Tiger Woods withdrew from the 2019 Northern Trust on Friday ahead of his scheduled second-round start time due to what his team called mild oblique strain. It is the 10th withdrawal of his career and first since the 2017 Omega Dubai Desert Classic.
“I went for treatment early Friday morning, but unfortunately I’m still unable to compete,” Woods said in a statement released Friday morning. “I’d like to thank the New Jersey and New York fans for their support and remain hopeful I can compete next week at the BMW Championship.”
Woods fired a 4-over par 75 on Thursday — sitting a massive 13 shots off the lead — and appeared to be well on his way to missing the weekend cut for a second consecutive event just weeks after missing the cut at The Open Championship.
Though Woods has played sparingly since his Masters win in April, this is just his second non-major and fifth event overall. He’s only played the weekend in two of those events.
It’s been a summer full of injury talk for Woods. After looking old and brittle at The Open in Northern Ireland, he skipped a no-cut World Golf Championship event in Memphis the following week. He got to work early this week but had to pull back on Wednesday and only hit full shots for half of his pro-am.
Woods’ issues seem to be less long-term debilitating and more keeping him from the work he needs to do to stay on top of his game. It’s hard to remain in the top 10 in the world when you don’t know what you’re getting from your body day in and day out. He noted this after that 75 in Round 1 that left him one shot out of last place.
“It was a little bit stiff, but that’s just the way it’s going to be,” Woods said Thursday. “I knew today we had the perfect greens and I needed to shoot something under [par], but I went the wrong way.”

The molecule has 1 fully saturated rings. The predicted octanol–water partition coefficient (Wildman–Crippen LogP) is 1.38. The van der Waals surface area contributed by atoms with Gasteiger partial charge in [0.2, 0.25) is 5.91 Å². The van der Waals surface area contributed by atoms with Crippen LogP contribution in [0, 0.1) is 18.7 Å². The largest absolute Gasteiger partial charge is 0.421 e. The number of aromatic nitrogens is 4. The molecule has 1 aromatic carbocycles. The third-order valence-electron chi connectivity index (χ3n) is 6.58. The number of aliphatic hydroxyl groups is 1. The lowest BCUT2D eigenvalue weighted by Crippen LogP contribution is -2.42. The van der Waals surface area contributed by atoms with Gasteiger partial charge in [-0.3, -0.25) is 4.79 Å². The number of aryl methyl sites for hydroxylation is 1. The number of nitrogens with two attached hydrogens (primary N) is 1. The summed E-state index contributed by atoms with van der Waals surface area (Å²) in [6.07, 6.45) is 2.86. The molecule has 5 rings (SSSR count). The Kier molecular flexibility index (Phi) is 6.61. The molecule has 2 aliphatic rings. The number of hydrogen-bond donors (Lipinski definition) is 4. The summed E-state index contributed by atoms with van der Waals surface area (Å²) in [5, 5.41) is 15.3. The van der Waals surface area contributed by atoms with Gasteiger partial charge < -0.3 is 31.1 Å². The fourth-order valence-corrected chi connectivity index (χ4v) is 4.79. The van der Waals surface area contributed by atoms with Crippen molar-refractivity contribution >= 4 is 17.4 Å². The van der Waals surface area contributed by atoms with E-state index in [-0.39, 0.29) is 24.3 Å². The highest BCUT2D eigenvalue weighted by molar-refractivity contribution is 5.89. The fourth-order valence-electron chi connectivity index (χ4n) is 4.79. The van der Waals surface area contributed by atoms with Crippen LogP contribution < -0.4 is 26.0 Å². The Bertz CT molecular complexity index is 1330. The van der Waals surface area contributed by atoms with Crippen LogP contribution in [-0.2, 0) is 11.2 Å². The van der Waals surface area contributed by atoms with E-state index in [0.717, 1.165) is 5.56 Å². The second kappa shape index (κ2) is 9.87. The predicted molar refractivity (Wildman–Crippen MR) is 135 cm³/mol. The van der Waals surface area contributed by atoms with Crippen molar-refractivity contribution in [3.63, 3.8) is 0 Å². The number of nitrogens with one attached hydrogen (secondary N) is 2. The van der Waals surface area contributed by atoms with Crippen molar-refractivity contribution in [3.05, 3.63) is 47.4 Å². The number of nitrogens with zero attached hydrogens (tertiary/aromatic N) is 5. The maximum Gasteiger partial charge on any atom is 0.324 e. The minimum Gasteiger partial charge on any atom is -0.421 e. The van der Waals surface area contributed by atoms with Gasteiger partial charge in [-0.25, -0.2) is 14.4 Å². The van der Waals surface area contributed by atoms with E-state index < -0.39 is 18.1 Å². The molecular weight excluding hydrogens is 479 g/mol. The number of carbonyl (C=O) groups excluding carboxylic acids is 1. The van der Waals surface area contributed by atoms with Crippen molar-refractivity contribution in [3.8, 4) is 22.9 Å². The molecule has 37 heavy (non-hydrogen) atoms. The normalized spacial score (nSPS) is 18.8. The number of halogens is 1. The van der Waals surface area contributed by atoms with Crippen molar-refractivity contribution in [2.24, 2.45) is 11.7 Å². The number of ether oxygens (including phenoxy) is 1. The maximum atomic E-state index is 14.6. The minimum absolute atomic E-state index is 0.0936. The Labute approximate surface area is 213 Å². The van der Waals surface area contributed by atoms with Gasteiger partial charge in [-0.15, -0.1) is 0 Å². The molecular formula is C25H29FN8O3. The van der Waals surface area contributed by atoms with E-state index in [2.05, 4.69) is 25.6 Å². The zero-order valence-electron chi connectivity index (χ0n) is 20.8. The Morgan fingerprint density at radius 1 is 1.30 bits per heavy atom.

What’s next for Tiger Woods?
The bigger narrative here is two-fold. One, Woods isn’t looking likely to defend his Tour Championship victory at East Lake in two weeks. He’ll be outside the top 30 in the FedEx Cup rankings going into next week’s BMW Championship, and even if he plays, would have to play well to get back inside the top 30 and onto the Tour Championship.
More broadly, though, is what Woods’ schedule should be going forward. There was a lot of behind the scenes talk — Why is he even playing this event anyway? — regarding Woods and the Northern Trust this week. It’s a fair question given how little is at stake for somebody like Woods.
So does that make him a majors-only golfer? Four events a year? It’s not preposterous. But if that’s the case, it’s going to be difficult for him to — as he says — plays his way into tournament shape, to get the reps he needs. It’s a weird spot for him and for everyone. Who knew the wake of a win at the Masters would provide more questions than answers?
“This year, I made a conscious effort to cut back on my schedule to make sure that I don’t play too much,” Woods said at The Open. “I want to play here as long as I possibly can. And you have to understand, if I play a lot, I won’t be out here that long.
“So it’s understanding how much I can play, prepping how much I do at home and getting ready. And that’s the tricky part is trying to determine how much tournament play I need to get the feel for the shots and also understanding where my body is.”
Now we’re back where we began with Woods’ comeback a year and a half ago. More queries about his back than his swing. More question marks about his health than his strokes gained. It’s a frustrating spot to be in for other players, media and fans. But most of all, for somebody who’s won so much at such a high level and once again touched the tip of the mountain, it has to be frustrating for him.